U.S. stocks gained for a second day as energy shares climbed on a rebound in oil and Merck & Co. led drugmakers higher after a judge upheld a patent, helping the market erase an early drop triggered by a retreat in China. Ten- year Treasury notes rose, and the dollar fell against the euro.
Occidental Petroleum Corp. and Murphy Oil Corp. led gains in energy shares as crude rose to a two-month high after the Energy Department said U.S. inventories declined the most in more than a year. Merck climbed 2.5 percent for the top advance in the Dow Jones Industrial Average after a federal judge said Teva Pharmaceutical Industries Ltd. can’t make a copy of its asthma drug Singulair. Pfizer Inc. added 2.4 percent.
The Standard & Poor’s 500 Index increased 0.7 percent to 996.46 at 4:10 p.m. in New York. The Dow jumped 61.22 points, or 0.7 percent, to 9,279.16. Two stocks rose for each that fell on the New York Stock Exchange. Some 7.9 billion shares changed hands on all U.S. exchanges, 16 percent below the three-month daily average.
“The economy is doing a little better than people thought,” said Edward Hemmelgarn, who oversees about $350 million as president of Shaker Investments Inc. in Cleveland. “We might be using a little more oil. People are taking that as a positive indicator of the economy expanding. You get news like this and that tends to dampen fears and causes people to want to get back in.”
Energy shares in the S&P 500 climbed 1.9 percent collectively for the top gain among 10 groups after the government said oil stockpiles dropped 8.4 million barrels last week, the most since the week ended May 23, 2008. Crude for September delivery increased 4.7 percent to $72.42 a barrel. Prices are up 62 percent this year.
Occidental Petroleum advanced 2.9 percent to $71.53. Murphy Oil, the crude producer and refiner that operates filling stations at Wal-Mart Stores Inc., added 3.1 percent to $58.05.
Merck climbed 2.5 percent to $31.48, its highest price since October. U.S. District Judge Garrett E. Brown Jr. in Trenton, New Jersey, rejected Teva’s arguments that the patent on the main ingredient of Singulair is invalid or unenforceable. The judge said Teva can’t sell a generic version of the medicine, which had 2008 sales of $4.3 billion.
Freeport-McMoRan Copper & Gold Inc. led a group of material producers in the S&P 500 to a 1.1 percent gain, the steepest among 10 groups after energy and health-care shares. Gold rebounded as the dollar’s decline enhanced its allure as an alternative investment. Gold futures for December delivery gained $5.60, or 0.6 percent, to $944.80 an ounce in New York. Freeport-McMoRan added 2.7 percent to $62.09.
‘Hopes on China’
Global stocks tumbled earlier today on concern a potential rebound in corporate earnings and economic growth will falter. China’s Shanghai Composite Index slumped as much as 5.1 percent, extending its drop from a 2009 high to more than 20 percent, the common definition of a bear market. It ended the day down 4.3 percent.
“People are hanging their hopes on China pulling us out of a recession,” said Brad Brooks, senior money manager at Value Line Securities, which oversees $2.5 billion in New York. “China’s growth looks great, but things may be a bit overstated. There has been a lot more integration of global markets over the past couple of years.”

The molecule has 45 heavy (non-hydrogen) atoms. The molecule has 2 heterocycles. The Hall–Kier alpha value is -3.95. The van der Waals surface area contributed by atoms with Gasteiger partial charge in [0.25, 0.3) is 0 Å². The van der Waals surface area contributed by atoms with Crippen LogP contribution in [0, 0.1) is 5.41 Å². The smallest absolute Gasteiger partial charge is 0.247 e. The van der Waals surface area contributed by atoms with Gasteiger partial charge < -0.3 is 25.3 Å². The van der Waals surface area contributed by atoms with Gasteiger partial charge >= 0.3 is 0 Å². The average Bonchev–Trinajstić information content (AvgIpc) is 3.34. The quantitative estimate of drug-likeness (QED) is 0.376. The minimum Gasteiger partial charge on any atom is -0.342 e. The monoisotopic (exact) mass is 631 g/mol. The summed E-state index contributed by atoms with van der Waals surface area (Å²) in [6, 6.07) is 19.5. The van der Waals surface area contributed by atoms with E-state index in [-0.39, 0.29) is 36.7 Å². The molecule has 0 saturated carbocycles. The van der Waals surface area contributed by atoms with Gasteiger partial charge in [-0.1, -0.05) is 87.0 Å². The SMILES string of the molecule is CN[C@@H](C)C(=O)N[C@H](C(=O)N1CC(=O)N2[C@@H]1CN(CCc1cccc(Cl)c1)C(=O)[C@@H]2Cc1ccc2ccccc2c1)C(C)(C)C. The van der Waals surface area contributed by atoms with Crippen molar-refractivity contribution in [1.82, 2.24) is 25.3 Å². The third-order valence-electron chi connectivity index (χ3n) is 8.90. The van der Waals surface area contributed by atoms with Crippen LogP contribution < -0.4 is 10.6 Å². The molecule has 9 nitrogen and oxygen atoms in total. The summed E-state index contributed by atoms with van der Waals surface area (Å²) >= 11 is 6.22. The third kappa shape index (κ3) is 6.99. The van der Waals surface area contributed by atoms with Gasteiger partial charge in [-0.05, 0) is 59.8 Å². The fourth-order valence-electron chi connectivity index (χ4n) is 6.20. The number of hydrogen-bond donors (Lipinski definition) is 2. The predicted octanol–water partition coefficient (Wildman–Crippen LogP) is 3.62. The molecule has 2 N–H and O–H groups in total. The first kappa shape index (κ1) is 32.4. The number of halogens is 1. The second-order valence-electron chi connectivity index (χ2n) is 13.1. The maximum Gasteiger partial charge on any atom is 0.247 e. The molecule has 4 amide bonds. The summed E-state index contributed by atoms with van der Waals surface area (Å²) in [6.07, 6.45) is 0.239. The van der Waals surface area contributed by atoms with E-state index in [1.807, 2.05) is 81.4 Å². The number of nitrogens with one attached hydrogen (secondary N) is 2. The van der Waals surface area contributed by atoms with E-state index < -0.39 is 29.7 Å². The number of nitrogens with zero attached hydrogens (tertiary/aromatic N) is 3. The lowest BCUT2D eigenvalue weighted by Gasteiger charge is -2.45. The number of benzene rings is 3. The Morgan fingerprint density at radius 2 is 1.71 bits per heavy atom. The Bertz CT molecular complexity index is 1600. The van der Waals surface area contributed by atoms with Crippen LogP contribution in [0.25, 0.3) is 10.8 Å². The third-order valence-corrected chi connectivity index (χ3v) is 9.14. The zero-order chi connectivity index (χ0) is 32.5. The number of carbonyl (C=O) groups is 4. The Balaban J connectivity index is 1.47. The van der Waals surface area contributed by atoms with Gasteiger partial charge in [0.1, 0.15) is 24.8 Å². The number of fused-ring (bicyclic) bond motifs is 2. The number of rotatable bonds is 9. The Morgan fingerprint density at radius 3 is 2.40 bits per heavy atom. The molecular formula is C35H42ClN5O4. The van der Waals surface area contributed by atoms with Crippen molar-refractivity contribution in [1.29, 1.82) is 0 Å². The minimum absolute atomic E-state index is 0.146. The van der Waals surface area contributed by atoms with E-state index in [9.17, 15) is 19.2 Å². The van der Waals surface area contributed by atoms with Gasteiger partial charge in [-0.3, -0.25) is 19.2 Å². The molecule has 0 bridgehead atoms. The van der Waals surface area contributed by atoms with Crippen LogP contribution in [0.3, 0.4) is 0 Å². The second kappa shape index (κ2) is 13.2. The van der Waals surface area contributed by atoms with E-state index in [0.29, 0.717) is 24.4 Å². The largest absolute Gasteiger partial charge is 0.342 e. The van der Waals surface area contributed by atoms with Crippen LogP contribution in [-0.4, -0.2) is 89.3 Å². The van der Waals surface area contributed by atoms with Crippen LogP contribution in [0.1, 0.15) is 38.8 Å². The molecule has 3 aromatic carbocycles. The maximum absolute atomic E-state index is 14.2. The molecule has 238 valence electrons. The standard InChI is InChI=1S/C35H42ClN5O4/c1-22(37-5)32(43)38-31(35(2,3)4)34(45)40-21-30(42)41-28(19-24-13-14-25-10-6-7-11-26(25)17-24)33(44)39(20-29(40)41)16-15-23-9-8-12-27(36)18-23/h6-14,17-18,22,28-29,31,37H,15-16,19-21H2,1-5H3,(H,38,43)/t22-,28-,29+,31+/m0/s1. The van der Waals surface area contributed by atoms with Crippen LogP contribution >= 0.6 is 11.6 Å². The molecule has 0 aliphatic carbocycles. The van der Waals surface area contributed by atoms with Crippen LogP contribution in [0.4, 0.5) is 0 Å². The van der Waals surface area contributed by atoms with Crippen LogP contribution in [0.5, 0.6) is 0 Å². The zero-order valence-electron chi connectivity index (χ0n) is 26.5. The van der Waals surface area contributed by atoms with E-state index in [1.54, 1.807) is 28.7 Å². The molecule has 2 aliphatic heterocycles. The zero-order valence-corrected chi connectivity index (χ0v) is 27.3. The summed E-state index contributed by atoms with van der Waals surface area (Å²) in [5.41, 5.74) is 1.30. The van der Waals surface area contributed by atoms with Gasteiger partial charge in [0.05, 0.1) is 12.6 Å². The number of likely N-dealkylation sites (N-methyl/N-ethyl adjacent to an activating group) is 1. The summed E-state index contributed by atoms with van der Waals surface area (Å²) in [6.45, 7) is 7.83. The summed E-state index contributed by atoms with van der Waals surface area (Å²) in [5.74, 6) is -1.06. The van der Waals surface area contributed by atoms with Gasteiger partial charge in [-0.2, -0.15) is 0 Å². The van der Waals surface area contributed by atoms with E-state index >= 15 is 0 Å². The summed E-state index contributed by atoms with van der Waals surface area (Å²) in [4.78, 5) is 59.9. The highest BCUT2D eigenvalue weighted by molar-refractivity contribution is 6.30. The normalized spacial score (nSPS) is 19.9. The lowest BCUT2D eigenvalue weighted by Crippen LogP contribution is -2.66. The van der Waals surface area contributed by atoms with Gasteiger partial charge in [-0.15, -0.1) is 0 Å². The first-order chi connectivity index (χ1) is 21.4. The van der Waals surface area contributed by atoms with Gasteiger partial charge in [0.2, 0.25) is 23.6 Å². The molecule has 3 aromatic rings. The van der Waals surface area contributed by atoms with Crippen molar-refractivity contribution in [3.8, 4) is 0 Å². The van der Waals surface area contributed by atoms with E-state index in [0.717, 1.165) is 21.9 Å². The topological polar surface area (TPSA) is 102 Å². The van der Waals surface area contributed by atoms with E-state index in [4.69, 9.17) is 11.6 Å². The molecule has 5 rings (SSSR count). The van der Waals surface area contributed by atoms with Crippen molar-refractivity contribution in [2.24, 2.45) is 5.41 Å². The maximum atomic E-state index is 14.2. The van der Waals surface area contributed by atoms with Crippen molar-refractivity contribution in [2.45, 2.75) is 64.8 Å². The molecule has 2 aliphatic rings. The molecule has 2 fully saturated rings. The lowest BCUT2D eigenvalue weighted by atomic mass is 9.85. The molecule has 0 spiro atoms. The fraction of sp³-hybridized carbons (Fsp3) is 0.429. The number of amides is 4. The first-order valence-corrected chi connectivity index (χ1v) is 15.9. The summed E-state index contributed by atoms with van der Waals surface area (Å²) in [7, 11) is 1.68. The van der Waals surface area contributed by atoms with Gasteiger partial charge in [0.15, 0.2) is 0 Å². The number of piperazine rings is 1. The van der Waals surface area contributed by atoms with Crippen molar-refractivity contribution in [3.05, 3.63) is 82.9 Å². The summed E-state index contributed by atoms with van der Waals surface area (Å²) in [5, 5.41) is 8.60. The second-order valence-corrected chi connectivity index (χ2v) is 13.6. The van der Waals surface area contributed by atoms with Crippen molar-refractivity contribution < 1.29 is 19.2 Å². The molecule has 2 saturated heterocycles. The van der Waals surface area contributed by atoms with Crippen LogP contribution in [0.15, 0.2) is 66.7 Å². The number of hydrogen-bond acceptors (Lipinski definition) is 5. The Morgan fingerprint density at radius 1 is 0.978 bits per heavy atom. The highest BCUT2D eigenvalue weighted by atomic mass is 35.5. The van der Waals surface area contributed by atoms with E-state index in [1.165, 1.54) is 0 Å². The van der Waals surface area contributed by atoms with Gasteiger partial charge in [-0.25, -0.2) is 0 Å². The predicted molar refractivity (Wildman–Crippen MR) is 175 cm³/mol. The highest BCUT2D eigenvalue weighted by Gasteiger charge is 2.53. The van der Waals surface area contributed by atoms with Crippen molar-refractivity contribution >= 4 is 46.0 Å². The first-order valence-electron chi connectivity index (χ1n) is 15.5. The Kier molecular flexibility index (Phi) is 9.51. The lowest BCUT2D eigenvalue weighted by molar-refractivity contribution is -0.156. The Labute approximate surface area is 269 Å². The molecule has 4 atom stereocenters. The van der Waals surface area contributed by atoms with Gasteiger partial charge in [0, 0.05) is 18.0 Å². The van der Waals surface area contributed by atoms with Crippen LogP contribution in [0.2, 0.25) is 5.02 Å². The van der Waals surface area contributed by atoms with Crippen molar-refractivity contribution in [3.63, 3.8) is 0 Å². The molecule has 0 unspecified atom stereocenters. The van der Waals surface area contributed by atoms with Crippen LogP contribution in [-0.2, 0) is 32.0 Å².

Treasuries rose, pushing 10-year yields to near a five-week low, as a tumble in Chinese stocks spurred investors toward the relative safety of government securities.
Ten-year notes rose even as U.S. stocks reversed earlier losses and gained for a second day. The Federal Reserve bought $2.599 billion of Treasuries due from February 2021 to February 2026 today, part of its plan to cap consumer borrowing costs. Goldman Sachs Group Inc. said demand for Treasuries will be “enough” to cover the government’s record sales of debt.
“It’s still a very uncertain environment,” said Christopher Sullivan, who oversees $1.5 billion as chief investment officer at United Nations Federal Credit Union in New York. “The economy is getting better, but the bond market is seeing the pace of recovery as further out than earlier anticipated and is comfortable with the inflation outlook.”
The yield on the 10-year note fell five basis points, or 0.05 percentage point, to 3.46 percent at 4:24 p.m. in New York, according to BGCantor Market Data. The rate touched 3.40 percent, the lowest since July 14. The 3.625 percent security maturing August 2019 rose 3/8, or $3.75 per $1,000 face amount, to 101 11/32.
The dollar dropped versus the euro as the rebound in U.S. stocks eased investor demand for safety triggered by a tumble in Chinese shares.
The yen and Swiss franc gained against currencies including the New Zealand dollar as the Shanghai Composite Index briefly fell into a bear market. Sterling weakened versus the euro after minutes of the Bank of England’s policy meeting showed Governor Mervyn King favored a bigger increase in asset purchases.
“In the longer term, medium term, we think it’s a risk- friendly environment,” said Achim Walde, head of currencies at Oppenheim KAG in Frankfurt, where he helps oversee 3 billion euros ($4.3 billion) in assets. “We should see an upward revision in growth.”
The dollar declined 0.7 percent to $1.4233 per euro at 4:04 p.m. in New York, from $1.4136 yesterday. The yen appreciated 0.7 percent to 94 per dollar, from 94.69, after trading at 93.67, the strongest level since July 23. The yen was little changed at 133.80 per euro after touching 132.20, the strongest level since July 22.